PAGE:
St. Marys Journal Argus
Canada Post is “in the postal business, not in the business of promoting other businesses and activities.” That’s the reason being given by the arms-length federal Crown corporation for a decision not to replace a community message board in the St. Marys Post Office, after it was removed recently so the interior walls could be repainted.
“I’m surprised, frankly, that (the community message board) was still up on the wall before the repainting was done,” said Canada Post spokesperson John Caines, in a telephone interview with the Journal Argus last week from his Ottawa office.
“The policy is that we don’t promote (anything) other than our own business,” he said, adding it was “years ago” that the Crown corporation began implementing the policy.
He added the justification at the time was the decision-makers wanted to avoid the “cluttered look” that can accompany such community message board.
A similar explanation was received by St. Marys resident Holly Roulston when she asked local Canada Post employees about the failure of the message board to re-appear after the paint job. She told the Journal Argus, however, that the tone with which the explanation was delivered was considerably more apologetic than that of Caines.
“I spoke to somebody (at the local Post Office) and they apologized, but said they couldn’t do anything about it,” Roulston explained. “They said they’d be happy to put it back up, but it wasn’t their decision.”
It was suggested to Roulston that she call a customer service line, which she did. The person who answered that request suggested she call the ombudsman who looks into complaints against Canada Post. Her most recent call was to leave a message at the ombudsman’s office, but she hasn’t heard anything back yet.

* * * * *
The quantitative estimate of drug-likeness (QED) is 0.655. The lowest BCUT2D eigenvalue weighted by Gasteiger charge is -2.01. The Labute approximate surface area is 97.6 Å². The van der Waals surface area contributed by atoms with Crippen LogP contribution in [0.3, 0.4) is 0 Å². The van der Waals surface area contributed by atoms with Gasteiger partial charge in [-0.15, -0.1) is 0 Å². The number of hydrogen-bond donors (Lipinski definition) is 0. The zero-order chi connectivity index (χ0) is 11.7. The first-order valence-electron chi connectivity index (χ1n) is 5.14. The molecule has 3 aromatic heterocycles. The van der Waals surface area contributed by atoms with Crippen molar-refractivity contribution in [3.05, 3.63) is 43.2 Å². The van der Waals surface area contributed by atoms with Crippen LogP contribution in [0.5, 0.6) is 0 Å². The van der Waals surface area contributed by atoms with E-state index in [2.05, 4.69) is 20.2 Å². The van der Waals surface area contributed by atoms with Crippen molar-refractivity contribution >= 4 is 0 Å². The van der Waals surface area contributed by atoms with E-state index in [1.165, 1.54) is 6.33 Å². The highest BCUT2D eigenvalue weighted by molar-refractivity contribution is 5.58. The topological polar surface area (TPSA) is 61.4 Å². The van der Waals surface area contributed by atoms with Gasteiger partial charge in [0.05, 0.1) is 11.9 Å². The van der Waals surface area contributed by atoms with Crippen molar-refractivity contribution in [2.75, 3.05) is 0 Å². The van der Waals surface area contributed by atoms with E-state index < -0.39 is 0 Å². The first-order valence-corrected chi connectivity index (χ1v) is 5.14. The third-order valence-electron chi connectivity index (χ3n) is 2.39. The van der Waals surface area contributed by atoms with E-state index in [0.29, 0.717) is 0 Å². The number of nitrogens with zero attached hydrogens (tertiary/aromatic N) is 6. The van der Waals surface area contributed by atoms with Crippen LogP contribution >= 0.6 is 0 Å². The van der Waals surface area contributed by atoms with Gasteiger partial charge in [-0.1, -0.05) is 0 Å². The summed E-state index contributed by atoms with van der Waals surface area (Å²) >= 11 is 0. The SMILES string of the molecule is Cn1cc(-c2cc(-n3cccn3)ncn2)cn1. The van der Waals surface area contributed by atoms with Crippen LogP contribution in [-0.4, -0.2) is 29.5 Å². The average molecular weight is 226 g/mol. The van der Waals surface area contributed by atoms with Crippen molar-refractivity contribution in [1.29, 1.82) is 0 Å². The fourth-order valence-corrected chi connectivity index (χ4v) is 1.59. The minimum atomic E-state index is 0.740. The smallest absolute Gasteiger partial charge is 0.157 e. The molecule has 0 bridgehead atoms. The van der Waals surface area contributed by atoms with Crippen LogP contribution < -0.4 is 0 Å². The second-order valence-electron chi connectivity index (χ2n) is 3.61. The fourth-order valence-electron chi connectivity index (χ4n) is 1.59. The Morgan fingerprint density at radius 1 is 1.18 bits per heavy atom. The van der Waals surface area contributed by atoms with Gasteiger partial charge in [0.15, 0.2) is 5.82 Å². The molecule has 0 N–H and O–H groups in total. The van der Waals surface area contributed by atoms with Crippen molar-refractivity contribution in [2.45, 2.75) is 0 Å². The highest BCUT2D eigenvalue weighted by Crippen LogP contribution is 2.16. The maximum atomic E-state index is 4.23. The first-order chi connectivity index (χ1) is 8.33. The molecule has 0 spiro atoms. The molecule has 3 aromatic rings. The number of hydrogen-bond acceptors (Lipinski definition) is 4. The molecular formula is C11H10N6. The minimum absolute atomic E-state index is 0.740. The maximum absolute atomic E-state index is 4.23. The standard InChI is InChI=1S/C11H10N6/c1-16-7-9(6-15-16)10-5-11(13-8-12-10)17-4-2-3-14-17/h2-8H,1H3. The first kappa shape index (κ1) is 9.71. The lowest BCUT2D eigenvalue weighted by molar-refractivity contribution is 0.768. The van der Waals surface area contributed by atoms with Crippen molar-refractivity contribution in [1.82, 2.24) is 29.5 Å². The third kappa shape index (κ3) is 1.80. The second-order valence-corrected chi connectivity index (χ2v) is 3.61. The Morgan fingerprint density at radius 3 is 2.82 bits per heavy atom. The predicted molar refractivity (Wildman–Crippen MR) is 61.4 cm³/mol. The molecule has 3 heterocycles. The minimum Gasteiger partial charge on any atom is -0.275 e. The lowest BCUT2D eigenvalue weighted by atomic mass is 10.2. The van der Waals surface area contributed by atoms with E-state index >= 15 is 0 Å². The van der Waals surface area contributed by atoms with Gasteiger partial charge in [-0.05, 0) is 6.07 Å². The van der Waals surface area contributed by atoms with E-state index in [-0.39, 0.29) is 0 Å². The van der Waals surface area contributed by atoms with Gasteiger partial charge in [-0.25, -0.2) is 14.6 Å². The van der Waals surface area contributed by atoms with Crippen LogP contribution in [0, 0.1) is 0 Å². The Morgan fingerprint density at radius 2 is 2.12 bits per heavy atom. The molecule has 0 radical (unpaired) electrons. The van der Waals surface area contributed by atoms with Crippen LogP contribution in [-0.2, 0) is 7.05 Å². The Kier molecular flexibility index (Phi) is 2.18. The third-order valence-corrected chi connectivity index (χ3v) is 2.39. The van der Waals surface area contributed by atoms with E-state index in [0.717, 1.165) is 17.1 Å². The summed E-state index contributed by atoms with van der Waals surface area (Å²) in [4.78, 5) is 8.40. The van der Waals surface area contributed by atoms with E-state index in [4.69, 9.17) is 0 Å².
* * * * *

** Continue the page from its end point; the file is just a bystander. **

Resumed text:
Asked about the Canada Post ombudsman, Caines explained that the person is not employed by the Crown corporation, is independent, and can make recommendations about how the postal service provider can improve its interaction with the public. However, he cautioned that Canada Post isn’t necessarily bound by any recommendations made.
Roulston, meanwhile, is disappointed she even had to go so far as contacting the ombudsman. Corporate policy is one thing, she said, but when local employees and Canada Post customers had been seemingly happy with the community message board over the years, she argues it was entirely unnecessary to put it into permanent storage.
“It’s been up on the wall for the 13-plus years that I’ve been here. Obviously, it’s never been a problem before,” she said. “It would be easy enough for us to put up a notice on the board saying, ‘Canada Post does not endorse any of the services or products mentioned here’.”
Roulston is calling on other St. Marys residents to also register their displeasure, in the hopes of convincing Canada Post to make an exception to its no-community-message-board policy.